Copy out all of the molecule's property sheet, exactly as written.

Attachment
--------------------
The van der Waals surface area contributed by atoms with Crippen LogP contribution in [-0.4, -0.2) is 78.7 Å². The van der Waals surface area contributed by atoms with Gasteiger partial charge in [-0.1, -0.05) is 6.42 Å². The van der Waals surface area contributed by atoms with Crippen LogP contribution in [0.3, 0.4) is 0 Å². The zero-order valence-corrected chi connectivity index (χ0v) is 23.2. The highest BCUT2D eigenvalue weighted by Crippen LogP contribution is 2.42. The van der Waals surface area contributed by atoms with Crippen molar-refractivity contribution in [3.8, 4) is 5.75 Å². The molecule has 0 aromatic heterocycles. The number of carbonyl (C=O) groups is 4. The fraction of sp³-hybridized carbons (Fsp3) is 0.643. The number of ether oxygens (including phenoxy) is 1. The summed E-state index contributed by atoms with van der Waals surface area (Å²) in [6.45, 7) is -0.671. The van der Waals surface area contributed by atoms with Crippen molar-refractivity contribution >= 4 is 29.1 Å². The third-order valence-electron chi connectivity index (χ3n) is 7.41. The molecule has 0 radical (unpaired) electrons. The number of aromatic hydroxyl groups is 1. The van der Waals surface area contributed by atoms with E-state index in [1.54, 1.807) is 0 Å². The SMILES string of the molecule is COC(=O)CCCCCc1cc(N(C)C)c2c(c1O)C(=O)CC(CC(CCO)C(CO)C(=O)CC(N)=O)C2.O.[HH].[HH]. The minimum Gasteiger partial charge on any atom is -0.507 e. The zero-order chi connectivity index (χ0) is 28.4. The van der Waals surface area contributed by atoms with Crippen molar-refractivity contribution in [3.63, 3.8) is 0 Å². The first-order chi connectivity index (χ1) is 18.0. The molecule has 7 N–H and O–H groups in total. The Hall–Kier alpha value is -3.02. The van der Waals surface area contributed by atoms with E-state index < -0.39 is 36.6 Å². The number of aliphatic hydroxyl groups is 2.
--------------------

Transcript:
The van der Waals surface area contributed by atoms with Crippen LogP contribution in [-0.4, -0.2) is 78.7 Å². The van der Waals surface area contributed by atoms with Gasteiger partial charge in [-0.1, -0.05) is 6.42 Å². The van der Waals surface area contributed by atoms with Crippen LogP contribution in [0.3, 0.4) is 0 Å². The zero-order valence-corrected chi connectivity index (χ0v) is 23.2. The highest BCUT2D eigenvalue weighted by Crippen LogP contribution is 2.42. The van der Waals surface area contributed by atoms with Crippen molar-refractivity contribution in [3.8, 4) is 5.75 Å². The molecule has 0 aromatic heterocycles. The number of carbonyl (C=O) groups is 4. The fraction of sp³-hybridized carbons (Fsp3) is 0.643. The number of ether oxygens (including phenoxy) is 1. The summed E-state index contributed by atoms with van der Waals surface area (Å²) in [6.45, 7) is -0.671. The van der Waals surface area contributed by atoms with Crippen molar-refractivity contribution >= 4 is 29.1 Å². The third-order valence-electron chi connectivity index (χ3n) is 7.41. The molecule has 0 radical (unpaired) electrons. The number of aromatic hydroxyl groups is 1. The van der Waals surface area contributed by atoms with E-state index in [1.54, 1.807) is 0 Å². The SMILES string of the molecule is COC(=O)CCCCCc1cc(N(C)C)c2c(c1O)C(=O)CC(CC(CCO)C(CO)C(=O)CC(N)=O)C2.O.[HH].[HH]. The minimum Gasteiger partial charge on any atom is -0.507 e. The zero-order chi connectivity index (χ0) is 28.4. The van der Waals surface area contributed by atoms with Crippen molar-refractivity contribution in [3.63, 3.8) is 0 Å². The first-order chi connectivity index (χ1) is 18.0. The molecule has 7 N–H and O–H groups in total. The Hall–Kier alpha value is -3.02. The van der Waals surface area contributed by atoms with E-state index < -0.39 is 36.6 Å². The number of aliphatic hydroxyl groups is 2.